Ring Species - Herring Gulls As glaciers retreated, herring gulls (Larus argentatus) were released out of a north Pacific refugia spreading one way across North America and into western Europe; and spreading in the other direction across Alaska into Siberia. From Siberia, as the herring gull now extended its range further across Asia, it tended to differentiate, producing a subspecies (or species by some ornithologists) such as the vega gull (Larus vegae) and farther west the lesser blackbacked gull (Larus fuscus). Eventually its current circumpolar distribution became established (dashed lines). Adjacent subspecies interbreed (solid arrows), but where the ends of the circular range of the herring gull meet and overlap in Europe, there is very little interbreeding.
Ring species—salamanders The ensatina salamander (Ensatina eschscholtzii) occurs from Canada to Southern California with interbreeding between adjacent populations through this range. The Central Valley—a dry, hot lowland area—is divided into a coastal arm and inland arm. However, where these two arms of the species meet again in Southern California, interbreeding does not occur.
Parallelism and Convergence Just as different habitats can produce different selective pressures and result in ecotypes, similar habitats can produce similar selective pressures and lead to organisms with similar characters. Parallelism – the situation in which closely related organisms, in similar habitats, take on similar traits. Convergence – the situation in which distantly related organisms take on similar traits as a result of living in similar habitats.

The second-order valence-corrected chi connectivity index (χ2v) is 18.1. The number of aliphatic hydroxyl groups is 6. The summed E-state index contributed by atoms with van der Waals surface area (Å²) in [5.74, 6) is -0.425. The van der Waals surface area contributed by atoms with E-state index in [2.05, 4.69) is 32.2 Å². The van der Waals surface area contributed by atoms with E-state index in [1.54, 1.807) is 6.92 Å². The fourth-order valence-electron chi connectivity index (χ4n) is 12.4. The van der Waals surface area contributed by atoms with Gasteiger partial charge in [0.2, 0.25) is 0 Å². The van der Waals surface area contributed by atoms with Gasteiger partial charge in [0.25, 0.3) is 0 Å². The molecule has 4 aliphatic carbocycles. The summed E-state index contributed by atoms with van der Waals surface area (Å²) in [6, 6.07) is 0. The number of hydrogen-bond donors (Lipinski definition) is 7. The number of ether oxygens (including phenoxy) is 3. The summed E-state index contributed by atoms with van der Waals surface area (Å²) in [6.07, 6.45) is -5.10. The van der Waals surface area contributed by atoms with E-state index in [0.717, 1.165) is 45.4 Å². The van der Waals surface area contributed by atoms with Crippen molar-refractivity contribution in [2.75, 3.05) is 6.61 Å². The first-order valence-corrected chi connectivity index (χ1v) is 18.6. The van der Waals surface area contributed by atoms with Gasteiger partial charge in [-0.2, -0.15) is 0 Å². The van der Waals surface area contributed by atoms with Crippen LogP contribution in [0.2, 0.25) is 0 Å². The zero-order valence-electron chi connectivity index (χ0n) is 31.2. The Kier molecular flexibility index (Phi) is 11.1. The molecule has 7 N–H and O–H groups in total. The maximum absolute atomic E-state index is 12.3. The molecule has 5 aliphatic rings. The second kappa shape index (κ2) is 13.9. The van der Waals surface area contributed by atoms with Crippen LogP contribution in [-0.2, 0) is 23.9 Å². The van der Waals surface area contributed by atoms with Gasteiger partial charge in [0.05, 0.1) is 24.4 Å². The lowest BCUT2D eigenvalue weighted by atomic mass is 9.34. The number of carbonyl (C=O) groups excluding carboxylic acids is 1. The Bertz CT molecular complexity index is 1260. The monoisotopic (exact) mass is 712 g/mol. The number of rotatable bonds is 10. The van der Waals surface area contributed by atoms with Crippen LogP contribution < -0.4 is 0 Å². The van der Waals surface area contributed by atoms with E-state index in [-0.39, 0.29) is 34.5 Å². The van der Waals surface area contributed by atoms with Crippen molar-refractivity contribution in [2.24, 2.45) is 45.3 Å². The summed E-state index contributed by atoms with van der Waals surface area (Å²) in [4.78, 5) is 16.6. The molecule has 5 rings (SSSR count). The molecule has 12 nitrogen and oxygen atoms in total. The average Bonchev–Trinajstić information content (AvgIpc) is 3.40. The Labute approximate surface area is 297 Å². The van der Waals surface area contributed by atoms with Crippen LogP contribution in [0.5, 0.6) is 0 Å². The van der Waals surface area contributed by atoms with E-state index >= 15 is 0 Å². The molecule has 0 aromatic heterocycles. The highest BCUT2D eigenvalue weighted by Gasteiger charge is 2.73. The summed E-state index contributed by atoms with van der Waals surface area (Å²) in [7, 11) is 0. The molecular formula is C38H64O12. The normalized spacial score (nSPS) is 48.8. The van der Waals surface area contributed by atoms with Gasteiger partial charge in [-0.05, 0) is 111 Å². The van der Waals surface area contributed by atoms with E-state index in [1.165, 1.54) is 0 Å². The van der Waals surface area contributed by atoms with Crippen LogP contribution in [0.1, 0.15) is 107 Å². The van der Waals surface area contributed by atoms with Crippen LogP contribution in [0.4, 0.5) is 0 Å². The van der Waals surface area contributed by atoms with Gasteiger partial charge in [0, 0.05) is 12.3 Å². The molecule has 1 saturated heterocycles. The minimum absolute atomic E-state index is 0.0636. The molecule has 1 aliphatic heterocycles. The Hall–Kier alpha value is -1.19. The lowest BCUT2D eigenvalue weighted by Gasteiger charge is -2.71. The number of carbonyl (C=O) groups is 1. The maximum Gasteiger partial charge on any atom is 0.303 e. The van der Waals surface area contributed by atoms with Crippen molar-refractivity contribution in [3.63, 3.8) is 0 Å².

Australian marsupials resemble placental mammals in the rest of the world. Within the relative isolation of Australia, the marsupials entered similar habitats as counterparts among the placentals elsewhere. Under similar selective pressures, similar features and ecological lifestyles evolved, but upon a marsupial theme.
Convergent Evolution-Cacti Different families of desert plants have evolved similar adaptations to the desert’s dry, hot conditions - namely, succulent shoots with spines. Two such plant species are shown from Africa. The third, from the New World, is the endemic member of the true cactus family (Cactaceae).
Latitudinal Gradients Within taxonomic groups, species are not distributed evenly across the planet. There are distinct gradients for many groups, with the number of species decreasing as one moves away from the equator. A number of explanations have been suggested. Latitudinal Gradient for Mammal Species
Suggested Explanations for Latitudinal Gradients Evolutionary Time Climate Stability Productivity Ecological Effects
An interactive exercise
“Every population of a species differs from all others. The degree of difference between populations of a species ranges from almost complete identity to distinctness almost of species level” Ernst Mayr